Two other guys are on the midterm CSB list. Canadian Connor Murphy comes in at 174. Irritatingly hard to google since there's a Phoenix Coyotes defenseman with the same name, Murphy plays in the relatively obscure GOJHL. That league which last hosted an NHL draft pick when MSU's Daultan Leveille was hanging around. Leveille was a huge bust, which has negatively impacted Murphy's stock; he's also a bit small.
What he has done is trash his league two years running with 71 points in 51 games as a 16 year old and 96 in 49 games this year. He's got 14 more in nine playoff games to date. Unlike Zach Hyman (who is rounding into a good player as an upperclassman), Murphy is not an overager. His production should project better to college. The OHL was interested enough to spend a seventh-rounder on him despite his clear preference for college. Owen Sound's GM:
“He’s a very smart player. He has a high hockey IQ, high skill, very good skater. There’s not a whole lot not to like,” said DeGray adding his only concern was his small size at 16-years-old.
You never know with guys from the smaller circuits. The leap in competition is large, and some just fade away.
Dancs is emerging into a power forward who goes to the net—rejoice
Fellow Canadian Dexter Dancs is 154th CSB list but has had a breakout year in the BCHL after a rough 2012-2013 that featured a trade. His stock is rising. He's put up 26-41-67 in 56 games and drew the attention of Red Line Report in December:
…Dancs ended up getting dealt to Vernon midway through the season and to the delight of scouts everywhere, took his game to another level and grew into a healthy 6-2/205-pound power forward.
Dancs is now a wide-bodied winger who is very tough to knock off the puck. He has good hands around the net and excellent skating ability for such a big kid. He also plays up to his size, throwing the body and mucking it up in the corners, and will drop the gloves when needed. He takes the puck hard to net and plays all over the ice on the PK & PP. With his combination of size/strength and outstanding mobility, along with the late progression in his offensive game, our BCHL talent hound thinks he could be a hidden gem who goes as high as the third to fourth round.
Those three guys are likely to fill the spots created by the Moffatt, PDG, and Guptill departures. The grit spot opened by DeBlois's graduation is wide open.
Michigan also brings in over-agers Tony Calderone and Alex Talcott. Talcott committed a while back and has seen his scoring just about halt in the USHL. He gets mentioned in articles about muckers. Muckers at the USHL level are muckers at the college level.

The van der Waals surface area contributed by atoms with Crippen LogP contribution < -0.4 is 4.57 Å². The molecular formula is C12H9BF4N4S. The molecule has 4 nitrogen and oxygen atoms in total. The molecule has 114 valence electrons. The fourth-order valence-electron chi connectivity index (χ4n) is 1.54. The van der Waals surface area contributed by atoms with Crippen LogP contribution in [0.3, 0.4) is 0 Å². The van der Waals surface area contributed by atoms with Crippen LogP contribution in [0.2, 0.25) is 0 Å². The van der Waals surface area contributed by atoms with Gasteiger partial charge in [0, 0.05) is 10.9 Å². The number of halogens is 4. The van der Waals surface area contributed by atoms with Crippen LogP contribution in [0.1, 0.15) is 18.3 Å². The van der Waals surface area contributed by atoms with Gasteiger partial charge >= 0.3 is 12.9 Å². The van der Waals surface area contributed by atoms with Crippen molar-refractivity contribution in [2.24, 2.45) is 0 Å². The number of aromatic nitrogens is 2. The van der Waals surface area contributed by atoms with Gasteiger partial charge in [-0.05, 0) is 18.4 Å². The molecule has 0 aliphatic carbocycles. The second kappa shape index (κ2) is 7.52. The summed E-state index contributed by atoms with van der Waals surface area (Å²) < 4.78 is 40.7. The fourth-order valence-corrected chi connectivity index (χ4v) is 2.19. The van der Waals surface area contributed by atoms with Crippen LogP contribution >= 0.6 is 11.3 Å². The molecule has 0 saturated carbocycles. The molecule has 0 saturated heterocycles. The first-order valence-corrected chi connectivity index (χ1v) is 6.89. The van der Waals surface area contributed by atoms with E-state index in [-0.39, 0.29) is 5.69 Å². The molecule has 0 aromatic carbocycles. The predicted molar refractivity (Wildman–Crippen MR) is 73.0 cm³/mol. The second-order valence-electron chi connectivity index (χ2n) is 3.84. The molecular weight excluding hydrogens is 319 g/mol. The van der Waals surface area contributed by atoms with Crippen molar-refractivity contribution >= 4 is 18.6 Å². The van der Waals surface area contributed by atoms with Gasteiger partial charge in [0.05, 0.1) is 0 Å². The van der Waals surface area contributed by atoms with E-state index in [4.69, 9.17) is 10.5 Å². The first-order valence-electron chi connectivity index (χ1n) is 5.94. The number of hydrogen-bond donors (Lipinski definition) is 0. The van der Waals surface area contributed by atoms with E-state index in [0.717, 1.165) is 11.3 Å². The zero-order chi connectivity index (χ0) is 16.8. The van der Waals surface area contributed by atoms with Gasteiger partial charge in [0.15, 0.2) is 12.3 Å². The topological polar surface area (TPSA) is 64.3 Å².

Calderone is a bit more interesting. For one, he decommited from Princeton in January. For two, he is scoring in the USHL, with 44 points a year ago and 39 so far this year. He was actually the first overall pick in the 2012 USHL draft, for whatever that means. (Not much. Those drafts are fraught with considerations other than pure talent level.) He was a "C" level prospect in the CSB's players to watch list. And it sounds like he's got some skill:
“He’s an absolute sniper,” teammate Conner Valesano says. “He makes things happen, he’s good in the defensive zone [and] he’s not afraid to block shots.
Mitigating factors: his numbers aren't incredible, especially for an overager. Most of his highly-rated compatriots from that USHL draft have just finished up their freshman years. Don't expect immediate fireworks; Calderone is a guy who could end up being one of those breakout upperclassmen.
The Recruits: Defense
Michigan did not do well here by their standards and for their needs. While both guys look like potential rotation pieces, both are over-agers with little profile. There is not a Trouba instant-impact type here. Michigan could really use one with Bennett out the door.
East Lansing native Cutler Martin spent a large chunk of this season on injured reserve; before that he had 6 points in 21 games. He sounds like a Kevin Clare type:
“I think he’s a strong, steady and powerful defenseman,” Hauge said. “He can move pucks and keep the game simple, but at the same time he’s got nastiness to him and can be really hard to play against in front of the net.”
He'll be a stay-at-home gentleman.
Piazza's star has fallen thanks to concussion issues but he is very skilled.
Former Boston College commit Sam Piazza saw his career disrupted by severe concussion issues and the two eventually parted ways, but after 46 games without incident in the NAHL this year Michigan took a look and decided they'd roll the dice on him. He retains the skill that had a power program like BC interested in the first place:
“Sam is a powerful skater with great on-ice vision and stick skills. In the years I have been coaching junior hockey, I have not seen anyone with his vision on defense. When you couple that vision with his high-end stick skills, that is a tremendous combination for a hockey player,” Baxter said.
Both guys will be 20 or thereabouts by the time they arrive, so they should be more physically ready than guys who didn't take overage years. Mentally maybe not so much given the injury issues both have faced.